The field of web analytics a mature one, where vendors such as Google, Adobe and IBM have dominated for years. Within web analytics, we keep track of one of the most important touchpoints of communicating with our customer: the website. We track page impressions, specific actions performed by the visitor, conversion and much more. This can be done on known webpage visitors (our customers, logged in) or on unknown webpage visitors (via cookies or social logins).

While the term may get us to think that web analytics is only about a public website, it is in fact more than that. Advertising for example, is a mechanism often used to attract new visitors to our webpage. Tagging advertising campaigns allows us to keep track of their efficiency and based on that, we can optimize ad spend. Similarly, e-mail marketing is another mechanism used to attract more people to our website and is tracked exactly like with advertising as it is just a specific way of advertising. Note that this holds for social campaigning too.

2.      Text Analytics

As I have written before, text analytics is a crucial and highly important pillar for customer experience monitoring as humans communicate via natural language, via text. Analyzing an unstructured data-type such as text is more difficult than just analyzing numbers, such as we do with web analytics, yet we can learn far more from it due to the rich information human language holds.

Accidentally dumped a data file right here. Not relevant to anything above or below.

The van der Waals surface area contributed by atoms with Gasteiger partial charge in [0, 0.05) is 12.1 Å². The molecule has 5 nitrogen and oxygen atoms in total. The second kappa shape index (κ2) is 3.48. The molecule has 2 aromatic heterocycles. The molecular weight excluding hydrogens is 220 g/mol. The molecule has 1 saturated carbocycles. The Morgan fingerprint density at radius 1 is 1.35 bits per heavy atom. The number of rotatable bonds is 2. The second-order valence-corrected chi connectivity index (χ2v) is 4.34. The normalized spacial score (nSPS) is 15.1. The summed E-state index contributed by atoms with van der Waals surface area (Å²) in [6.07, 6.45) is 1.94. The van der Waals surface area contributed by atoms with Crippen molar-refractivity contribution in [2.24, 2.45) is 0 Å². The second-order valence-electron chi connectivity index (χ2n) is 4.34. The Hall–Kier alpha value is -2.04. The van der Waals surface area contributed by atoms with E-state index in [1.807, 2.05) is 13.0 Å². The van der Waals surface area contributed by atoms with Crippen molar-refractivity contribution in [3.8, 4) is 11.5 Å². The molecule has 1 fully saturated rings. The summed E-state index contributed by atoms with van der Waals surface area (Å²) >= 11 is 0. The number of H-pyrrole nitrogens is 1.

Analyzing content of e-mails, transcribed call center calls and social content reveals a lot about our customer and his wishes or annoyances. Sadly though, text analytics is a field that is far underlit in customer experience monitoring due to its difficulty. This is especially true for non-English companies or multinationals since text analytics becomes even harder for non-English nationalities. Luckily, this doesn’t have to be a stopper, since we can do just about as much in those other languages too.

3.      Mobile Analytics

While effectively it could be regarded as just another channel regarded within web analytics, smartphones are such a commodity nowadays that a field is arising on its own. Mobile analytics is maturing and the reactive nature of apps demands us to capture behavior and interaction with our customer in a different way than we would in traditional web analytics.

4.      Backend Analytics